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Playoff decides Island Resort Championship

Kim Kaufman notches first Symetra victory

July 1, 2013
The Daily News

By Dennis Grall

For the Daily News

HARRIS - Kim Kaufman was autographing golf bags in the media center Sunday when she finally realized what had just happened.

Article Photos

Dennis Grall photo
Kim Kaufman reacts after her chip shot on No. 14 slips past the hole Sunday during the Symetra Tour’s Island Resort Championship at Sweetgrass. She made the birdie putt.

The Symetra Tour rookie was basking in the glow of her first professional golf victory, achieved an hour earlier on the first hole of a sudden death playoff no less.

The Clark, S.D., native and recent Texas Tech University golfer birdied the final two holes of regulation to put the top number of 3-under-par on the scoreboard. Then she had to wait until the final six threesomes finished just to get into the playoff.

"Now it has sunk in," Kaufman said as she signed a group of Cleveland golf bags for an Island Resort and Casino promotion. The post-tourney celebration on the 18th green was held, TV stations did their interviews, then in the media room she signed 32 flag pole banners after doing a Symetra Tour interview.

Kaufman had a stress-free playoff hole, avoiding trouble and hitting two putts, capped by a short tap-in for the par, to claim the Island Resort Championship at Sweetgrass. She had a sizzling 4-under-par 68 Sunday to follow rounds of 71-74 for a 213.

That is the highest total in the event's three years, four strokes higher than Stephanie Kim (2011) and Leah Wigger (2012) recorded at Sweetgrass Golf Club.

Wigger did not return to defend her title this year and Kim withdrew Saturday morning, indicating an ankle injury sustained about a month after her lone Symetra victory was still tender. She had not played until returning a week ago in South Bend, Ind.

Mitsuki Katahira of Tokyo finished second, basically decided when her second shot into the wind on the No. 18 playoff hole landed in a bunker about 75 yards shy of the green. She flew the green from the bunker, then her chip skipped off the green and rolled down the bank. Her chip back just made the green and she one-putted for bogey-6.

"I was afraid I was going to chunk it, then I hit it thin," Katahira said of her initial chip back to the green.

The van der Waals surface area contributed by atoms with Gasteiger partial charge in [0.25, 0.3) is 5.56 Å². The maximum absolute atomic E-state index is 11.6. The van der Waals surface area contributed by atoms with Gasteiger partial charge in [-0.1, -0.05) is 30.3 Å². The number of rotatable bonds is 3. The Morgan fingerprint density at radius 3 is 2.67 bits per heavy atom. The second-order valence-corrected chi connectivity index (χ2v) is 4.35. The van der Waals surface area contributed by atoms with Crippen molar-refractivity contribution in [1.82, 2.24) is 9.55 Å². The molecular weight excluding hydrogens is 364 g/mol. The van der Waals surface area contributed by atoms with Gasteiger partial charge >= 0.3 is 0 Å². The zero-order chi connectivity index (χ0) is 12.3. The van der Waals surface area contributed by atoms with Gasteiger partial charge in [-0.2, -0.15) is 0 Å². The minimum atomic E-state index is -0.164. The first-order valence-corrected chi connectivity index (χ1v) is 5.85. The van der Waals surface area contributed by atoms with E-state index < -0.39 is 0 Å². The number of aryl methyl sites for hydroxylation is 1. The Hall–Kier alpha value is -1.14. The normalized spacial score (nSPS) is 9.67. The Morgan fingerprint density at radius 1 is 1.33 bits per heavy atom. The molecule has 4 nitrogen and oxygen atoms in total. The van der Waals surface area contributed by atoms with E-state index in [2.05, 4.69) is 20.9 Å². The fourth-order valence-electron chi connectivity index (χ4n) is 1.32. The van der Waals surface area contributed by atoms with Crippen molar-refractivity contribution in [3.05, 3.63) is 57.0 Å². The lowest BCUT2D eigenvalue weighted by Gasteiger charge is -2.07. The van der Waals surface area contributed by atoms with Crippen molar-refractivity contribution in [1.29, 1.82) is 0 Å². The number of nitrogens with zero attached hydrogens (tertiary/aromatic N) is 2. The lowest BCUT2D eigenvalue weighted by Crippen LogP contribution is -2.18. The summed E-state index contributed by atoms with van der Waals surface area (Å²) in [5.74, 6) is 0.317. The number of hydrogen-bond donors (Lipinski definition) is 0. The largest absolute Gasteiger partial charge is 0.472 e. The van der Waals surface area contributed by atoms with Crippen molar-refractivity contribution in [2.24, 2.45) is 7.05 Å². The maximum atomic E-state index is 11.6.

Katahira said she didn't look at the scoreboard walking toward the 18th tee but said "I knew I needed a par or better" on her final hole. "I'm (disappointed but) happy with how I finished."

She said holing out her approach shot for eagle-2 on the 10th hole helped jump-start her back nine surge into the lead. At one point, five players shared the top spot at 2-under but gradually Symetra money leader Sue Kim, Big Break Mexico golfer Taylor Collins, Garrett Phillips and Cathryn Bristow fell back after miscues doomed their title quest.

Phillips, who shared the second-round lead with Katahira at 142, tied for third with Jessi Gebhardt at 215. Hannah Jun, Martina Gavier and Cathryn Bristow shared fifth at 216. Jean Chua had a hole-in-one on No. 12 and tied for 11th at 218 with first-round leader Jenni Jenq.

Kaufman, a two-time All-American, moved into ninth place on the Volvik Race for the Card money list with $20,986 in three starts. She collected $17,250 Sunday. Sue Kim, who tops the money list, tied for 11th at 218.

Kaufman also had a birdie-3 on No. 14, right on the heels of using a flop shot to land within inches to save par at No. 13. She had two other birdies and a bogey to fashion the day's low score.

"I knew the girls were coming backward. I knew I just had to hang in there," said Kaufman.

"I'm pretty comfortable with it," she said of the flop shot that ignited her closing flurry. "It was nice to come through when I needed it. It was a great save to make par and was probably bigger than I thought it was at the time."

While the victory was starting to sink in, she checked her cell phone and found 45 text messages. As she put her trophy, Potawatomi title blanket and the huge fake check in her car, she realized she hadn't called her parents yet but figured they already knew what happened.

"It feels like all the things I've done the last 10 years paid off," she said of the victory. "You don't expect it to happen so soon. You watch someone else do it and never think it could be you."

 
 

 

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